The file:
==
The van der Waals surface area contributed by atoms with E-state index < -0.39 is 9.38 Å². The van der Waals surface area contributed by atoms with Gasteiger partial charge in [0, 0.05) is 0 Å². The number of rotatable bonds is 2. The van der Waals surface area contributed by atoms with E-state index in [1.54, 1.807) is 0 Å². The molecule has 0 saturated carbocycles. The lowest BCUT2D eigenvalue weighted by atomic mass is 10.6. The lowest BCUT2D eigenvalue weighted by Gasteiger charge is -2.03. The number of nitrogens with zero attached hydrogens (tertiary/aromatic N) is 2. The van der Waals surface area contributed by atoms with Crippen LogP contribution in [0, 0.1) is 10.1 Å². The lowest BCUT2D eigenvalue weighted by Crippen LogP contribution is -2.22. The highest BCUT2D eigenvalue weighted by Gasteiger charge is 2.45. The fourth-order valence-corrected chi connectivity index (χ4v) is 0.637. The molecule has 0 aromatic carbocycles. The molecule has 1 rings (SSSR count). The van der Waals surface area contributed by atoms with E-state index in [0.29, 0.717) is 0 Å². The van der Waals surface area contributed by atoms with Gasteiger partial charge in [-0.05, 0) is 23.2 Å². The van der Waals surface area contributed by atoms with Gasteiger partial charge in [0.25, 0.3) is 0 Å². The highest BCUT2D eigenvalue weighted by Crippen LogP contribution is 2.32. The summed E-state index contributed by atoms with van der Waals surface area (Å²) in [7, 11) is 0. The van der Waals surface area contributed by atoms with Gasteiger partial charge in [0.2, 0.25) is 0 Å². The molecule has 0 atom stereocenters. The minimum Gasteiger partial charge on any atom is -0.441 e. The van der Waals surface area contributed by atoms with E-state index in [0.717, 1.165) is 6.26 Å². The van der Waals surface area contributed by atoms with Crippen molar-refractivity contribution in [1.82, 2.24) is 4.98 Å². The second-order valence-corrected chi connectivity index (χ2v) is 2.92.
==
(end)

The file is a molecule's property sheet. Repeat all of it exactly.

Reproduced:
The van der Waals surface area contributed by atoms with E-state index < -0.39 is 9.38 Å². The van der Waals surface area contributed by atoms with Gasteiger partial charge in [0, 0.05) is 0 Å². The number of rotatable bonds is 2. The van der Waals surface area contributed by atoms with E-state index in [1.54, 1.807) is 0 Å². The molecule has 0 saturated carbocycles. The lowest BCUT2D eigenvalue weighted by atomic mass is 10.6. The lowest BCUT2D eigenvalue weighted by Gasteiger charge is -2.03. The number of nitrogens with zero attached hydrogens (tertiary/aromatic N) is 2. The van der Waals surface area contributed by atoms with Crippen LogP contribution in [0, 0.1) is 10.1 Å². The lowest BCUT2D eigenvalue weighted by Crippen LogP contribution is -2.22. The highest BCUT2D eigenvalue weighted by Gasteiger charge is 2.45. The fourth-order valence-corrected chi connectivity index (χ4v) is 0.637. The molecule has 0 aromatic carbocycles. The molecule has 1 rings (SSSR count). The van der Waals surface area contributed by atoms with E-state index in [0.29, 0.717) is 0 Å². The van der Waals surface area contributed by atoms with Gasteiger partial charge in [-0.05, 0) is 23.2 Å². The van der Waals surface area contributed by atoms with Gasteiger partial charge in [0.25, 0.3) is 0 Å². The highest BCUT2D eigenvalue weighted by Crippen LogP contribution is 2.32. The summed E-state index contributed by atoms with van der Waals surface area (Å²) in [7, 11) is 0. The van der Waals surface area contributed by atoms with Gasteiger partial charge in [0.2, 0.25) is 0 Å². The molecule has 0 atom stereocenters. The minimum Gasteiger partial charge on any atom is -0.441 e. The van der Waals surface area contributed by atoms with E-state index in [0.717, 1.165) is 6.26 Å². The van der Waals surface area contributed by atoms with Crippen molar-refractivity contribution in [1.82, 2.24) is 4.98 Å². The second-order valence-corrected chi connectivity index (χ2v) is 2.92.